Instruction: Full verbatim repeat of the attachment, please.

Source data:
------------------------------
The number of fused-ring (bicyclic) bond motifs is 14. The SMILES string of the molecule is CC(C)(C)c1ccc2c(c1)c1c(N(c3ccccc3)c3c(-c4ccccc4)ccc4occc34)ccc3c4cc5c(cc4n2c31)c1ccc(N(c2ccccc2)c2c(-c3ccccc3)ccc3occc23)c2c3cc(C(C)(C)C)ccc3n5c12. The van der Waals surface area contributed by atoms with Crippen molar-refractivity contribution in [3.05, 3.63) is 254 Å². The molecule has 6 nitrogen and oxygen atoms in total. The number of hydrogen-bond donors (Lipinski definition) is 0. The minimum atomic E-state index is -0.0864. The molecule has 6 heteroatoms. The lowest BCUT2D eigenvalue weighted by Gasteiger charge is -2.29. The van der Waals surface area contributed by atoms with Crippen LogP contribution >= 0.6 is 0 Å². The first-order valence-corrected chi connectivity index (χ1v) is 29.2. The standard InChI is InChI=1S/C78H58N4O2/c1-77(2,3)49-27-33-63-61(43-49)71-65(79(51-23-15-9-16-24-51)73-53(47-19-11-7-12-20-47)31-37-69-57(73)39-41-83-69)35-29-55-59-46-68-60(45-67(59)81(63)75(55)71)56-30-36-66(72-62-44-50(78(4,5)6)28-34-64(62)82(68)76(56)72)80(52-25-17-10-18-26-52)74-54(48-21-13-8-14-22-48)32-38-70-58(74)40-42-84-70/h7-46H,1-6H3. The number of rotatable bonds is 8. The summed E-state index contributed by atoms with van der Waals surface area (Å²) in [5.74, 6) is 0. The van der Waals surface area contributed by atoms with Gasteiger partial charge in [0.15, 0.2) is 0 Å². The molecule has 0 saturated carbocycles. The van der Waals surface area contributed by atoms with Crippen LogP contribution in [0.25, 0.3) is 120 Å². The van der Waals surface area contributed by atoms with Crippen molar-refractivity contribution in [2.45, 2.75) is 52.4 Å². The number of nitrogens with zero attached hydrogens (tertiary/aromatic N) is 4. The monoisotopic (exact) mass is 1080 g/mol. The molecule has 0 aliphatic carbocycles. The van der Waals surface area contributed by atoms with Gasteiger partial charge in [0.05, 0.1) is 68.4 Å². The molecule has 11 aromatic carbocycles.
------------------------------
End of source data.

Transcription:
The number of fused-ring (bicyclic) bond motifs is 14. The SMILES string of the molecule is CC(C)(C)c1ccc2c(c1)c1c(N(c3ccccc3)c3c(-c4ccccc4)ccc4occc34)ccc3c4cc5c(cc4n2c31)c1ccc(N(c2ccccc2)c2c(-c3ccccc3)ccc3occc23)c2c3cc(C(C)(C)C)ccc3n5c12. The van der Waals surface area contributed by atoms with Crippen molar-refractivity contribution in [3.05, 3.63) is 254 Å². The molecule has 6 nitrogen and oxygen atoms in total. The number of hydrogen-bond donors (Lipinski definition) is 0. The minimum atomic E-state index is -0.0864. The molecule has 6 heteroatoms. The lowest BCUT2D eigenvalue weighted by Gasteiger charge is -2.29. The van der Waals surface area contributed by atoms with Crippen LogP contribution >= 0.6 is 0 Å². The first-order valence-corrected chi connectivity index (χ1v) is 29.2. The standard InChI is InChI=1S/C78H58N4O2/c1-77(2,3)49-27-33-63-61(43-49)71-65(79(51-23-15-9-16-24-51)73-53(47-19-11-7-12-20-47)31-37-69-57(73)39-41-83-69)35-29-55-59-46-68-60(45-67(59)81(63)75(55)71)56-30-36-66(72-62-44-50(78(4,5)6)28-34-64(62)82(68)76(56)72)80(52-25-17-10-18-26-52)74-54(48-21-13-8-14-22-48)32-38-70-58(74)40-42-84-70/h7-46H,1-6H3. The number of rotatable bonds is 8. The summed E-state index contributed by atoms with van der Waals surface area (Å²) in [5.74, 6) is 0. The van der Waals surface area contributed by atoms with Gasteiger partial charge in [0.15, 0.2) is 0 Å². The molecule has 0 saturated carbocycles. The van der Waals surface area contributed by atoms with Crippen LogP contribution in [0.25, 0.3) is 120 Å². The van der Waals surface area contributed by atoms with Crippen molar-refractivity contribution in [2.45, 2.75) is 52.4 Å². The number of nitrogens with zero attached hydrogens (tertiary/aromatic N) is 4. The monoisotopic (exact) mass is 1080 g/mol. The molecule has 0 aliphatic carbocycles. The van der Waals surface area contributed by atoms with Gasteiger partial charge in [0.05, 0.1) is 68.4 Å². The molecule has 11 aromatic carbocycles.